C.L.B. has received research support from Janssen, Novartis, Epizyme, Xynomic, and Bayer; has received honoraria from Dava Oncology; and has a consultancy role with Kite Pharma and Juno Therapeutics. J.D.S. has received research support from Genentech/Roche, BeiGene, TG Therapeutics, and BostonGene; and has a consultancy role with AbbVie, AstraZeneca, and Verastem. L.F. has received research support from Roche. P.A.H. has received research support from Portola Pharmaceuticals, Molecular Templates, Incyte, and J&J Pharmaceuticals; and has a consultancy role with Portola Pharmaceuticals, Celgene, Karyopharm Therapeutics, and Juno Therapeutics. S.M.H. has received research support from ADC Therapeutics, Aileron Therapeutics, Celgene, Forty Seven, Infinity Pharmaceuticals/Verastem Oncology, Kyowa Hakko Kirin, Millennium Pharmaceuticals/Takeda Oncology, Seattle Genetics, and Trillium; and has a consultancy role with ADC Therapeutics, Aileron, Corvus Pharmaceuticals, Forty Seven, Innate Pharma, Kyowa Hakko Kirin, Millennium/Takeda, Mundipharma, Portola, and Seattle Genetics. A.K. has received research support from AbbVie, Adaptive Biotechnologies, Celgene, Pharmacyclics, and Seattle Genetics; and has an advisory role with Celgene. M.J.M. has received research support from Genentech, Roche, GlaxoSmithKline, Bayer, Pharmacyclics, Janssen, Rocket Medical, and Seattle Genetics; has received honoraria from Genentech, Roche, Bayer, Pharmacyclics, Janssen, Seattle Genetics, and GlaxoSmithKline; and has a consultancy role with Genentech, Bayer, Merck, Juno, Roche, Teva, Rocket Medical, and Seattle Genetics. A.J.M. has received research support from Incyte, Seattle Genetics, Bristol-Myers Squibb, and Merck; and has a consultancy role with Kyowa Hakko Kirin Pharma, Miragen Therapeutics, Takeda Pharmaceuticals, ADC Therapeutics, Seattle Genetics, Cell Medica, Bristol-Myers Squibb, and Erytech Pharma. C.H.M. has received research support from Bristol-Myers Squibb, Merck, and Seattle Genetics; has a consultancy role with AstraZeneca, Bristol-Myers Squibb, Karyopharm Therapeutics, Merck, Seattle Genetics, Takeda, and Vaniam Group; and has an advisory role with AstraZeneca, Karyopharm Therapeutics, Merck, Seattle Genetics, Takeda, and Vaniam Group. A. Noy has received research support from Pharmacyclics and Rafael Pharmaceuticals; has a consultancy role with Morphoysis; and received honoraria from Janssen, Pharmacyclics, Prime Oncology, Medscape, and Targeted Oncology. L.M.P. has received research support from Genentech, Juno, and Regeneron; and has received honoraria from Novartis, Merck, Celgene, Juno, and Pharmacyclics. D.S. has an advisory role with Seattle Genetics. G.v.K. has received research support from Pharmacyclics, Genentech, and Bayer. A.D.Z. has received research support from MEI Pharma, MorphoSys, Sandoz, Celgene, Roche, and Gilead Sciences; has a consultancy role with Genentech/Roche, Gilead, Celgene, Janssen, Amgen, Novartis, and Adaptive Biotechnologies; and serves on the board of directors (Data Monitoring Committee Chair) for BeiGene. A.Y. has received research support from Janssen, Curis, Merck, Bristol-Myers Squibb, Syndax Pharmaceuticals, and Roche; has received honoraria from Janssen, AbbVie, Merck, Curis, Epizyme, Roche, and Takeda; and has a consultancy role with BioPath, Xynomic, Epizyme, and Roche. The remaining authors (F.S., A.A., A. Ni, K.S., Z.Y., P.C.C., A.H., E.J., C.O., and V.E.S.) declare no competing financial interests.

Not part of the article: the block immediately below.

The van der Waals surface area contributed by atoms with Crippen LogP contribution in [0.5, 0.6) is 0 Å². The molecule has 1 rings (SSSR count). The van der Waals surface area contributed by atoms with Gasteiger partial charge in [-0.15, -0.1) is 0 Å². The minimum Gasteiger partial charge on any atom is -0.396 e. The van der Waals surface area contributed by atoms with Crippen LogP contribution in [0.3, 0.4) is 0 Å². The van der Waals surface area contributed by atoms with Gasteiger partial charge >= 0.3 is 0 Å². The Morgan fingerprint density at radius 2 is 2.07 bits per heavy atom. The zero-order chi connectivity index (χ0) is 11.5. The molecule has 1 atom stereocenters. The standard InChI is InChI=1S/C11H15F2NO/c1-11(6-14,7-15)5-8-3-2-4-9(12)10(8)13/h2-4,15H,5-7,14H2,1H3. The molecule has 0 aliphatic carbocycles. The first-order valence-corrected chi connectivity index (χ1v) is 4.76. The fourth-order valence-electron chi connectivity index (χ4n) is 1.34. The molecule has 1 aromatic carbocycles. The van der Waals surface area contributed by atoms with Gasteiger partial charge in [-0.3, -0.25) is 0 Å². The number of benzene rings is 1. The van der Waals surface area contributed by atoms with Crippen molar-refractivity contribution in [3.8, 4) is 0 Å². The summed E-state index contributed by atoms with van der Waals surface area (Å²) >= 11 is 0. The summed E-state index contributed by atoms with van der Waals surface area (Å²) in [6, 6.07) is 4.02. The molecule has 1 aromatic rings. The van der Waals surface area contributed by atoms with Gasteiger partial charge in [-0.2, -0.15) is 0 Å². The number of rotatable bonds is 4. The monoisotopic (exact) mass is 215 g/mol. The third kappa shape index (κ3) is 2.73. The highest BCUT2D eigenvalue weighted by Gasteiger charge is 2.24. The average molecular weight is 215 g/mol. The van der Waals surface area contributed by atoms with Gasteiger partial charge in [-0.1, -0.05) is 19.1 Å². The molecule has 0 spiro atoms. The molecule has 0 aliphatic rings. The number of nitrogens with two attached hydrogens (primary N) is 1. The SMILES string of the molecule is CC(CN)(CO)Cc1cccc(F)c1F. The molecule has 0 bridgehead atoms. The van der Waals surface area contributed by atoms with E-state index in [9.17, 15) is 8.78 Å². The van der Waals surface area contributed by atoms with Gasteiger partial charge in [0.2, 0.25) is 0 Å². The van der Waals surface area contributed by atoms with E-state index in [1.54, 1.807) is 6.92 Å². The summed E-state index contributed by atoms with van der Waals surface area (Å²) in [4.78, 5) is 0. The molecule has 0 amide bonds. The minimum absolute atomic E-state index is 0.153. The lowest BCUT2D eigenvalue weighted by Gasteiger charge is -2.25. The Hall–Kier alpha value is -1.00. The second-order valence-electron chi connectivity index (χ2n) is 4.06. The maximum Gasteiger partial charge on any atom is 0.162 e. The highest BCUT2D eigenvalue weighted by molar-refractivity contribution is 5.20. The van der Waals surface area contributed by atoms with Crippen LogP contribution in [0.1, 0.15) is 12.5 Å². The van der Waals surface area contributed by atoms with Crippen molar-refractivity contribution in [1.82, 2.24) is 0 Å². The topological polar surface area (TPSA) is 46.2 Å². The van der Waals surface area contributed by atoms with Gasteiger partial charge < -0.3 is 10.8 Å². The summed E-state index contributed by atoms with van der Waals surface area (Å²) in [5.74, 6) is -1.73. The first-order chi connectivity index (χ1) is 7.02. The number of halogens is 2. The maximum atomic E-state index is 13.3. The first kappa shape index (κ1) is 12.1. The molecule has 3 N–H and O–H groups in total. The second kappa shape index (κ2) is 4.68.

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Batlevi, C.L., Sha, F., Alperovich, A. et al. Follicular lymphoma in the modern era: survival, treatment outcomes, and identification of high-risk subgroups. Blood Cancer J. 10, 74 (2020). https://doi.org/10.1038/s41408-020-00340-z